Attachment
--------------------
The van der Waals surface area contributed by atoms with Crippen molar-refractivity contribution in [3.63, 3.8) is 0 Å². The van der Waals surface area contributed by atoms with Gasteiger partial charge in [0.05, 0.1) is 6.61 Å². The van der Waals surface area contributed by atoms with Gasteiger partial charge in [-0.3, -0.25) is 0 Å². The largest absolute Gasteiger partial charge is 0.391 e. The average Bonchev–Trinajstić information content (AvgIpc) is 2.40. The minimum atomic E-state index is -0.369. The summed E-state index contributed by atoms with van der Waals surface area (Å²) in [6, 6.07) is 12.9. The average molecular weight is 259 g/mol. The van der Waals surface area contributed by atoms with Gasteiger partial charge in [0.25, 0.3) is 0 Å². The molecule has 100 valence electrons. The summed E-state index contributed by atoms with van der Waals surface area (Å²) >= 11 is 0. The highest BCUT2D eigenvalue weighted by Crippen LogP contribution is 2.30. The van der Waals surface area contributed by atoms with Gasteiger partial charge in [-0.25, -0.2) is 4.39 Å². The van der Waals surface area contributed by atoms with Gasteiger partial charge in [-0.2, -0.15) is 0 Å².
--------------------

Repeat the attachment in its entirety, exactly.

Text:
The van der Waals surface area contributed by atoms with Crippen molar-refractivity contribution in [3.63, 3.8) is 0 Å². The van der Waals surface area contributed by atoms with Gasteiger partial charge in [0.05, 0.1) is 6.61 Å². The van der Waals surface area contributed by atoms with Gasteiger partial charge in [-0.3, -0.25) is 0 Å². The largest absolute Gasteiger partial charge is 0.391 e. The average Bonchev–Trinajstić information content (AvgIpc) is 2.40. The minimum atomic E-state index is -0.369. The summed E-state index contributed by atoms with van der Waals surface area (Å²) in [6, 6.07) is 12.9. The average molecular weight is 259 g/mol. The van der Waals surface area contributed by atoms with Gasteiger partial charge in [0.25, 0.3) is 0 Å². The molecule has 100 valence electrons. The summed E-state index contributed by atoms with van der Waals surface area (Å²) >= 11 is 0. The highest BCUT2D eigenvalue weighted by Crippen LogP contribution is 2.30. The van der Waals surface area contributed by atoms with Gasteiger partial charge in [-0.25, -0.2) is 4.39 Å². The van der Waals surface area contributed by atoms with Gasteiger partial charge in [-0.2, -0.15) is 0 Å².